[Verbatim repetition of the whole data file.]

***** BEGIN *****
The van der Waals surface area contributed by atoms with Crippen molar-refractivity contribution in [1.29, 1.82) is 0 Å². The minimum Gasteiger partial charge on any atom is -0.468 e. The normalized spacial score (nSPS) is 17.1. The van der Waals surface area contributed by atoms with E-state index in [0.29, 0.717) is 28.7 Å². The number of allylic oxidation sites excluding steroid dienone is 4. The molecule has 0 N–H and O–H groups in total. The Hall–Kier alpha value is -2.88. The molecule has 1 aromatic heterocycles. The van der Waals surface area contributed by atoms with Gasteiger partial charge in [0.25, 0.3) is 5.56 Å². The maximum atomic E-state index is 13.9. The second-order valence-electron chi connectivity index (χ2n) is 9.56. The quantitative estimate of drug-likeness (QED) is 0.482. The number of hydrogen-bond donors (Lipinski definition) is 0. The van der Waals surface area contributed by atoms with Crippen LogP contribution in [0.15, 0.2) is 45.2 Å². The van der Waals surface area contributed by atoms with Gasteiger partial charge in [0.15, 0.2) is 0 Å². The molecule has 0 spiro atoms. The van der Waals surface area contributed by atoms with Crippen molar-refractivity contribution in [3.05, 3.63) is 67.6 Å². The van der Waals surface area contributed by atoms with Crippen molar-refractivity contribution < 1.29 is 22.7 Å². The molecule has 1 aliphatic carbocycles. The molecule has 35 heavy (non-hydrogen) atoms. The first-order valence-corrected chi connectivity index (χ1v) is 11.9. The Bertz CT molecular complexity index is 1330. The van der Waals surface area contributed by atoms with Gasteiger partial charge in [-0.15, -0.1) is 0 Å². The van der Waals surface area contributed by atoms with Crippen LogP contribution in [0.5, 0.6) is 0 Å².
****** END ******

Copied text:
The van der Waals surface area contributed by atoms with Crippen molar-refractivity contribution in [1.29, 1.82) is 0 Å². The minimum Gasteiger partial charge on any atom is -0.468 e. The normalized spacial score (nSPS) is 17.1. The van der Waals surface area contributed by atoms with E-state index in [0.29, 0.717) is 28.7 Å². The number of allylic oxidation sites excluding steroid dienone is 4. The molecule has 0 N–H and O–H groups in total. The Hall–Kier alpha value is -2.88. The molecule has 1 aromatic heterocycles. The van der Waals surface area contributed by atoms with Gasteiger partial charge in [0.25, 0.3) is 5.56 Å². The maximum atomic E-state index is 13.9. The second-order valence-electron chi connectivity index (χ2n) is 9.56. The quantitative estimate of drug-likeness (QED) is 0.482. The number of hydrogen-bond donors (Lipinski definition) is 0. The van der Waals surface area contributed by atoms with Crippen LogP contribution in [0.15, 0.2) is 45.2 Å². The van der Waals surface area contributed by atoms with Gasteiger partial charge in [0.15, 0.2) is 0 Å². The molecule has 0 spiro atoms. The van der Waals surface area contributed by atoms with Crippen molar-refractivity contribution in [3.05, 3.63) is 67.6 Å². The van der Waals surface area contributed by atoms with Crippen molar-refractivity contribution < 1.29 is 22.7 Å². The molecule has 1 aliphatic carbocycles. The molecule has 35 heavy (non-hydrogen) atoms. The first-order valence-corrected chi connectivity index (χ1v) is 11.9. The Bertz CT molecular complexity index is 1330. The van der Waals surface area contributed by atoms with Gasteiger partial charge in [-0.15, -0.1) is 0 Å². The van der Waals surface area contributed by atoms with Crippen LogP contribution in [0.5, 0.6) is 0 Å².